A Windy City Squabble That's Really The Pits

At first glance, Pat Arbor and Jack Sandner seem like they were made for each other. Both overcame troubled childhoods on Chicago's streets to hit it big in the Windy City's famed commodity pits. Both rose to become chairmen of their respective exchanges--Arbor at the Board of Trade and Sandner at the Mercantile Exchange. Patrick H. Arbor, 58, is a doting grandfather. John F. Sandner, 53, shares his home with seven adopted children. Both are health nuts: Arbor climbs world-class mountains, and Sandner, a onetime boxer, works out routinely in the gym adjoining his office.

So why can't these guys get along? In the two years since Arbor assumed the helm at the Board of Trade, the Chicago exchanges have become a battleground. Instead of working together to make their institutions more efficient and customer-friendly, an ugly personality clash has Sandner and Arbor operating at cross-purposes. Meanwhile, innovative foreign exchanges such as London's LIFFE, Paris' MATIF, and Brazil's BM&F have developed attractive new contracts that are stealing an increasing share of worldwide futures-and-options trading. While Arbor and Sandner have fiddled, Chicago's status as the global center of futures trading has eroded (charts).

KEY TECHNOLOGY. There isn't much the two won't fight about. Disputes have ranged from petty squabbles, such as which exchange has more volume, to destructive bickering over critical issues. Last year, for instance, bitter infighting split a proposed partnership for the Globex electronic-trading system, a key link to customers overseas. Arbor's Board of Trade went off in a huff to develop its own system, and now futures traders have to learn both. Fighting also scuttled efforts to unify trade-clearing and banking, moves that would have sliced administrative costs at both exchanges while bettering their ability to guarantee trades.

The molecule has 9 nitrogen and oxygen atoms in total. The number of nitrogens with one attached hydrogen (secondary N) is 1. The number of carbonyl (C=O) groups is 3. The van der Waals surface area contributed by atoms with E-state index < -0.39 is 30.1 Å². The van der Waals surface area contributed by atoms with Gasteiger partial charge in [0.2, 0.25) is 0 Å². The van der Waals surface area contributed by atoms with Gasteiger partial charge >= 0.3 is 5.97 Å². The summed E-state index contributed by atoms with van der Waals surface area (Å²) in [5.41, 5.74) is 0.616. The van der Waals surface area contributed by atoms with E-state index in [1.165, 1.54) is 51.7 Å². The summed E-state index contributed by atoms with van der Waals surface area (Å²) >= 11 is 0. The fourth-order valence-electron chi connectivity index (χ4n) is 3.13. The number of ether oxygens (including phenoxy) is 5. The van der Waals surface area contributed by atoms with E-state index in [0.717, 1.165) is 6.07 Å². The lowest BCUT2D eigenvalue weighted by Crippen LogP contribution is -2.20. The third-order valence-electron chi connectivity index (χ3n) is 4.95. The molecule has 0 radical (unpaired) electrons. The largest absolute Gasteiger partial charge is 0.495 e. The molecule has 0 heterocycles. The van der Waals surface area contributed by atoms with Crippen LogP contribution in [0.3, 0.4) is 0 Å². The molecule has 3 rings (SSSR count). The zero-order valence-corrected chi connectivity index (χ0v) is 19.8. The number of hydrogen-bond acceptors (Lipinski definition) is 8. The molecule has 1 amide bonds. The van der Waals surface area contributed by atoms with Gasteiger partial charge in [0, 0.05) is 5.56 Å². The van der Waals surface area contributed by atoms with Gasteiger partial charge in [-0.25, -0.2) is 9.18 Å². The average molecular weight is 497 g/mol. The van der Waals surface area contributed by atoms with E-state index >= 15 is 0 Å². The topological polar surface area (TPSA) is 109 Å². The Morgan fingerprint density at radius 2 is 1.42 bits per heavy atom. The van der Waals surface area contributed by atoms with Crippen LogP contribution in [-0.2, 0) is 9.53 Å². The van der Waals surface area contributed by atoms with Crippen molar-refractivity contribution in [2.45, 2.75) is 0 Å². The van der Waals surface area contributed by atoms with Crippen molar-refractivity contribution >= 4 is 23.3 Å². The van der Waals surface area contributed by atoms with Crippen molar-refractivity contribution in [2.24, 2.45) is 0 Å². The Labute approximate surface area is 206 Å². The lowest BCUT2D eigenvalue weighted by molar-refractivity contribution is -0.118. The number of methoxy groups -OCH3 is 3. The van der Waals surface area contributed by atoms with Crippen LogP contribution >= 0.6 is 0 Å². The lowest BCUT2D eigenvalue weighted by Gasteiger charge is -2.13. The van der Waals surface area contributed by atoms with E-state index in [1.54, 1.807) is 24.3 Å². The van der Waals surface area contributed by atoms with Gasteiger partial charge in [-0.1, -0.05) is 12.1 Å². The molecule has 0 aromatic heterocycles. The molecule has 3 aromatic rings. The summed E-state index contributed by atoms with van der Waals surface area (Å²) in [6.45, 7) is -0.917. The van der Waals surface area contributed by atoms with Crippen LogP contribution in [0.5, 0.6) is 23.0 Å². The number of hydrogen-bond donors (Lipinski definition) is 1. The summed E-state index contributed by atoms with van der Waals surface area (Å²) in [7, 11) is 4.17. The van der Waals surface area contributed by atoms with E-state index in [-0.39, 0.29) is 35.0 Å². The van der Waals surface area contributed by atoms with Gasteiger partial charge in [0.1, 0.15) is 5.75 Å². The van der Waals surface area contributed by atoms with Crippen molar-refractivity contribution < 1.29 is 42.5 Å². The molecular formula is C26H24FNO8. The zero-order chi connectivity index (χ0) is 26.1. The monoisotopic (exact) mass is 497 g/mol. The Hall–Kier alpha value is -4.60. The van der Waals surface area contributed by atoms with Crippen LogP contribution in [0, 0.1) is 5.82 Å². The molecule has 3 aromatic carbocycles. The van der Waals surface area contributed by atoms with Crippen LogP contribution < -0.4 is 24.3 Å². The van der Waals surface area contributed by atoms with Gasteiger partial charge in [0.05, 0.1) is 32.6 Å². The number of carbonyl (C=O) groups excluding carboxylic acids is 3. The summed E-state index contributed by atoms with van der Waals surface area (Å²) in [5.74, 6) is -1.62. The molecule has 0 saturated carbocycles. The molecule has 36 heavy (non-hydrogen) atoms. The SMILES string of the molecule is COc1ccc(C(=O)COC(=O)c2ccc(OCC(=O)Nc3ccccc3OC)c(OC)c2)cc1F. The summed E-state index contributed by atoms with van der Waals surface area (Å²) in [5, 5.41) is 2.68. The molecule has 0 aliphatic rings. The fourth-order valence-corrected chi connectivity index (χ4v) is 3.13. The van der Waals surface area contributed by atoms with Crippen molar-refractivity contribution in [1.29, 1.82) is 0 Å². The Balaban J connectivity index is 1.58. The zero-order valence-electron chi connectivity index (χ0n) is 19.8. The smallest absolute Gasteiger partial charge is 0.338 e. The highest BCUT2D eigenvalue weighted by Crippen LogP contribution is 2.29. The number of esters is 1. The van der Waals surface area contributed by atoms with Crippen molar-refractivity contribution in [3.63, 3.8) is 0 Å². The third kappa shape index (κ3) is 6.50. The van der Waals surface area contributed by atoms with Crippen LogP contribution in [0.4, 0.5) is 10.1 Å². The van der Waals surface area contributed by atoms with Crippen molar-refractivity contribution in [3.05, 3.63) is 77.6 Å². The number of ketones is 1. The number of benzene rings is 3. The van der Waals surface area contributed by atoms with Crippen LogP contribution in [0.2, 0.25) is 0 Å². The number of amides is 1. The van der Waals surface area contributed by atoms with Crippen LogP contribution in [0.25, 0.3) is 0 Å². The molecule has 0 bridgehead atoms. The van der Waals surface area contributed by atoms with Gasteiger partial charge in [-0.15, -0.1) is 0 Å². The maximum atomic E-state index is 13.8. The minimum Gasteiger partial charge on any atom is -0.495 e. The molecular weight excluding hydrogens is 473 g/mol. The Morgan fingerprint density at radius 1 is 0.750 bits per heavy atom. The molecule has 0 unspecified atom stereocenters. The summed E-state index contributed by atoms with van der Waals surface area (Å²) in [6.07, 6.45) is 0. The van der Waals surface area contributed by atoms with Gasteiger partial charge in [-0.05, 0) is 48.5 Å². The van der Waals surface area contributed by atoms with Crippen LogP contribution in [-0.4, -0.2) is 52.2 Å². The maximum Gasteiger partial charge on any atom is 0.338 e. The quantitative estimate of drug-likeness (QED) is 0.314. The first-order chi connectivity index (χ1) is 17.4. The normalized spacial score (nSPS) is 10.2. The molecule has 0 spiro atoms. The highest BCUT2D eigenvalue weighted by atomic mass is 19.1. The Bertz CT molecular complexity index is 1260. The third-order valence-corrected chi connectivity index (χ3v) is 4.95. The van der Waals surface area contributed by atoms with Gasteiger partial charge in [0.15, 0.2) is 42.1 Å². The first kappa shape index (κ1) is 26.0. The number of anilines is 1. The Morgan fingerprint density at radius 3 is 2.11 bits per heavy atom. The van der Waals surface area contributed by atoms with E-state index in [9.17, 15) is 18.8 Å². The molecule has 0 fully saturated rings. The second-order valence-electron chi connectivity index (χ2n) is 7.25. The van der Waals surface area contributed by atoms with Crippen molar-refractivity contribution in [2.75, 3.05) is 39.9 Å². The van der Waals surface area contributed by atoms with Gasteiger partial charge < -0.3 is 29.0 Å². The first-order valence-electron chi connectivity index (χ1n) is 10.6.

Many fear that if such behavior continues, the next casualty will be a current joint effort to develop handheld trading computers, a key technology aimed at reducing costs and curbing fraud in Chicago's turbulent markets. "It's just nuts for the two exchanges to be fighting each other when the real competition is overseas and in over-the-counter markets," says John F. Benjamin, managing director of Smith Barney Inc.

Even in a world where paramedics stand by to treat injuries from the daily ruckus in the pits, Sandner and Arbor "appeared stupid and silly," says Robert K. Wilmouth, who heads the National Futures Assn. "They probably recognized that." Indeed, in recent months the two chairmen insist that they have cooled down their feud. Sandner attributes their disagreements to a "learning curve" as the pair got to know each other. "That's now out of the way," he says. "We can take the confrontation out of the issues." Arbor concurs: "We're going to be working closer and closer together."